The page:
I must admit to reading several cozy series many years ago. These were usually ones that had a setting I was interested in or characters that were well-rounded and well-drawn, or contained cats (sometimes as the sleuth). Susan Wittig Albert did a series based on an herbalist. Diane Mott Davidson did a cooking series, complete with recipes that I never tried. There was a series, the Amanda Pepper mysteries, that was set in a Philadelphia prep school, and the Kate Fansler series, set in the English Department of a college.

One that I used to read devotedly, but finally gave up on in disgust, was Lillian Jackson Braun’s The Cat Who mysteries starring retired newspaperman Jim Qwilleran and his two cats, Koko and Yum Yum. (I also like Mikado references.) The first three came out in the 60s, but there was an extensive hiatus until 1987, when the series reappeared and continued yearly until 2008, with The Cat Who Had 60 Whiskers. I gave up in 1991, with The Cat Who Moved a Mountain, a dreary, supposedly amusing book set in the Potato Mountains, concerning a conflict between two clans known as the Spuds and the Taters. It was just too cozy for words.

Some writers are able to switch gears and write both cozies and grittier novels. Linda Barnes, for example, started with the Michael Spraggue mysteries set backstage at a theater but switched to the much more robust Carlotta Carlisle series when, as she said, Spraggue ran out of friends and relatives to be killed off. Carlisle, a former police officer, drives a cab in her off-hours but encounters plenty of hardened criminals and deaths. These I read whenever Barnes writes a new one.

The other cozy mysteries I read are the Mrs. Pollifax series by Dorothy Gilman. They are typical in that when you read them you know that nothing terrible will happen to any of the main or even subordinate characters (who are colorful, if unbelievable). The thing that attracts me about the Mrs. Pollifax books, other than the goofy premise that she is a grandmother who works for the CIA, is the extensive travelogues of wherever her handler sends her: Mexico, Albania, Turkey, China, Zambia, Hong Kong, etc. I find her novels soothing rather than irritating, the sort of thing I read when I’m stuck in bed with a really nasty flu.

Cozy mysteries no doubt have their place in the pantheon of mystery novels. They’re certainly popular, at least. But for the most part, I’ll take Sue Grafton’s Kinsey Milhone or Sara Paretsky’s V. I. Warshawski over Reel Murder any day. I want believable plots; well-drawn, interesting characters; crimes that make you care what happens; and real danger. Give me early Robert Parker (before he started phoning them in) or John Sandford or Laura Lippman or even the original Nero Wolfe series, for when I want vintage mystery fiction.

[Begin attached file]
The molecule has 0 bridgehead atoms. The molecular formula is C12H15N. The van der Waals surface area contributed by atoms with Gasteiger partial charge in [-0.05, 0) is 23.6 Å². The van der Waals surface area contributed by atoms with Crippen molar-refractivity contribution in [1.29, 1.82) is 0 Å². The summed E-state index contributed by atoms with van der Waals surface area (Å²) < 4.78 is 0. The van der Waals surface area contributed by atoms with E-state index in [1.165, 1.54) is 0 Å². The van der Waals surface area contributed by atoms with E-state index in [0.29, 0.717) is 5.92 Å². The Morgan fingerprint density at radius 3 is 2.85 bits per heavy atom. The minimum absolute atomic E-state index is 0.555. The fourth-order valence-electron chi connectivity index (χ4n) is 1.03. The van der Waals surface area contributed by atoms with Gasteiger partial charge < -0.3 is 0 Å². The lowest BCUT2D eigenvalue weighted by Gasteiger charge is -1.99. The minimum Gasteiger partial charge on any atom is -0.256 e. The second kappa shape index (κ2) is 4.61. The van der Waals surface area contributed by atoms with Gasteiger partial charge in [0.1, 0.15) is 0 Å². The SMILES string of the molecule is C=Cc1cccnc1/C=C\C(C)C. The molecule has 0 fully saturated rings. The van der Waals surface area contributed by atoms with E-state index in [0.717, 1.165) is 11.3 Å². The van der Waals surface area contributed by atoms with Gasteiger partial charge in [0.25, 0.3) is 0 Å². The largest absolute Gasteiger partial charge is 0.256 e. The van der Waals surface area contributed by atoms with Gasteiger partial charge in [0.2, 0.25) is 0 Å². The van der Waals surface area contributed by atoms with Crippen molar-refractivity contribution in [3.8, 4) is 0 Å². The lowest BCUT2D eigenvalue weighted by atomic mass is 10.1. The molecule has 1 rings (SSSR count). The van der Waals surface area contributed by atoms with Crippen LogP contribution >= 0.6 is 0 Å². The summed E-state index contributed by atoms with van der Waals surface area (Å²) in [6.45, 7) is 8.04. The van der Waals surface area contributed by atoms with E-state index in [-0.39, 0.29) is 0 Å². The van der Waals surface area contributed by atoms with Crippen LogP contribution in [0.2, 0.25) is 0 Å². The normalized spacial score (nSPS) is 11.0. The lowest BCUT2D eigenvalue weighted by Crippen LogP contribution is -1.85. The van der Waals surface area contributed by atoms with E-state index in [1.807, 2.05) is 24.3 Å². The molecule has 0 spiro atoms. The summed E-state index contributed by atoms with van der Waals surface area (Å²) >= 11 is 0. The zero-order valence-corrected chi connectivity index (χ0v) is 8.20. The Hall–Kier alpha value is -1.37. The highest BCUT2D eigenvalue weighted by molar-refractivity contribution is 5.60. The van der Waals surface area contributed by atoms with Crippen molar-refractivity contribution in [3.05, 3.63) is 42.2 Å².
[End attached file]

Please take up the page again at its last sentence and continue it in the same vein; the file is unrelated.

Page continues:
Of course, I read other kinds of fiction (Gregory Maguire and Handmaid’s Tale come to mind), but mystery novels hold a special place in my to-be-read list. Let’s not mess up the genre with The Good, the Bad, and the Lemon Tart.

 

1,000 Books

It goes everywhere with me. It carries over 1,000 of my books. It hands me the one I want at a moment’s notice. It keeps track of what page I’m on without a sticky note. It defines words I don’t know and tells me how to pronounce unfamiliar words. It allows me to sort my books onto different shelves for convenience’s sake and easily find books that I own or that are available in the bookstore. It’s my most faithful companion (aside from my husband) and the best tool that I own.

It’s my ereader, in my case a Nook from Barnes & Noble, though I’m sure Amazon’s Kindle and other devices do much the same things. I’ve gone through several iterations of the Nook device over the years and downloaded the Nook reading app to my iPad. When one gets low on juice, I simply switch to another while it’s recharging.

(Of course, I will need a way to convert all those ebooks to Kindle when the time comes and Barnes & Noble either collapses or stops supporting their own devices. I have a Kindle reading app on one of the readers because there was a book I dearly loved, Rift by Liza Cody, which B&N didn’t offer. But I digress.)

I usually keep two books going at once – one fiction and one nonfiction – and switch back and forth when a chapter or essay ends, or really, whenever the mood strikes me. I have a TBR stack as long as my arm, literally, but it will never collapse on me and kill me. I take my reading addiction wherever I go, never having to resort to reading the labels on ketchup bottles to satisfy my jones.

The iPad with the Nook reading app may be my favorite of all my ereaders, because it allows me to switch to other apps, check my email, messages, and Facebook timeline easily. And it has a snazzy purple case. My second favorite is my Nook tablet, which allows me to do many of the same things and also has a nifty keyboard should I ever want to answer messages, though to tell the truth, I seldom use it. I got that feature so I could blog on the go, but the WordPress app seems unable to accommodate me. The tablet has a spiffy black cover with a magnet to hold it open or closed, and a hinge so I can set it upright should I ever decide to use the keyboard. My third ereader is a basic Nook that fits in my purse.

My husband insisted I get him an ereader too, though he hardly ever uses it. He got one that fits in his back pocket and is linked to my account so he can read any of my thousand books as well. I make sure to buy ones that he enjoys, like Slaughterhouse-Five, A Canticle for Leibowitz, and Fanny Hill, and I introduce him to new ones, like Let’s Pretend This Never Happened.

My one complaint about my ereader is that it does not do pictures well. Once I had a subscription to Barnes & Noble’s version of  National Geographic. The photographs that appeared there were less than impressive. You expect impressive photos from National Geographic. Even the pictures in Miss Peregrine’s Home for Peculiar Children did not reproduce well. And the hand-written letters – I basically had to skip them, even though they contributed a lot to the plot.

Still, I am willing to overlook those flaws. As I get older and my eyes get worse (doc says I’m in line to develop cataracts), I’m going to need my ereader, where I can bump up the point sizes, more than ever. And purses large enough to contain them. Maybe I should carry a needlepoint tote like all the craft ladies I know – containing no yarn. Just 1000 books.